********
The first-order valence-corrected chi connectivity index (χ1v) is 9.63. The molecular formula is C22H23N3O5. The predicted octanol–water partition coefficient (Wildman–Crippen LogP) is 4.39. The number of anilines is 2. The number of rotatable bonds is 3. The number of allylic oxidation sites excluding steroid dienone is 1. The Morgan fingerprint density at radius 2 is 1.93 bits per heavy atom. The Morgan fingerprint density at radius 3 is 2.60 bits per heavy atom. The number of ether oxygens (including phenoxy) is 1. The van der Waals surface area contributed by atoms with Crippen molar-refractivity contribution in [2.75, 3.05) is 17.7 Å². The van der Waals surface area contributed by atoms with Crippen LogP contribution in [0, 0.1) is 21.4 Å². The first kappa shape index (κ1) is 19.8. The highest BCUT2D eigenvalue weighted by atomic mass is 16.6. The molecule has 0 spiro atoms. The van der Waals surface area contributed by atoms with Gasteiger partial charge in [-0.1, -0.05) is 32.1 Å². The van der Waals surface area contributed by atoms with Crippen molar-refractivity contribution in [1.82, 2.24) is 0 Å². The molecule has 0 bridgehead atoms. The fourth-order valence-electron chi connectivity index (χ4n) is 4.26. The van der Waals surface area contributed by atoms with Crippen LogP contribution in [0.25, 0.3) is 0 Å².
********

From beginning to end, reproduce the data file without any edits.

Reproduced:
The first-order valence-corrected chi connectivity index (χ1v) is 9.63. The molecular formula is C22H23N3O5. The predicted octanol–water partition coefficient (Wildman–Crippen LogP) is 4.39. The number of anilines is 2. The number of rotatable bonds is 3. The number of allylic oxidation sites excluding steroid dienone is 1. The Morgan fingerprint density at radius 2 is 1.93 bits per heavy atom. The Morgan fingerprint density at radius 3 is 2.60 bits per heavy atom. The number of ether oxygens (including phenoxy) is 1. The van der Waals surface area contributed by atoms with Crippen molar-refractivity contribution in [2.75, 3.05) is 17.7 Å². The van der Waals surface area contributed by atoms with Crippen LogP contribution in [0, 0.1) is 21.4 Å². The first kappa shape index (κ1) is 19.8. The highest BCUT2D eigenvalue weighted by atomic mass is 16.6. The molecule has 0 spiro atoms. The van der Waals surface area contributed by atoms with Gasteiger partial charge in [-0.1, -0.05) is 32.1 Å². The van der Waals surface area contributed by atoms with Crippen molar-refractivity contribution in [1.82, 2.24) is 0 Å². The molecule has 0 bridgehead atoms. The fourth-order valence-electron chi connectivity index (χ4n) is 4.26. The van der Waals surface area contributed by atoms with Crippen LogP contribution in [0.25, 0.3) is 0 Å².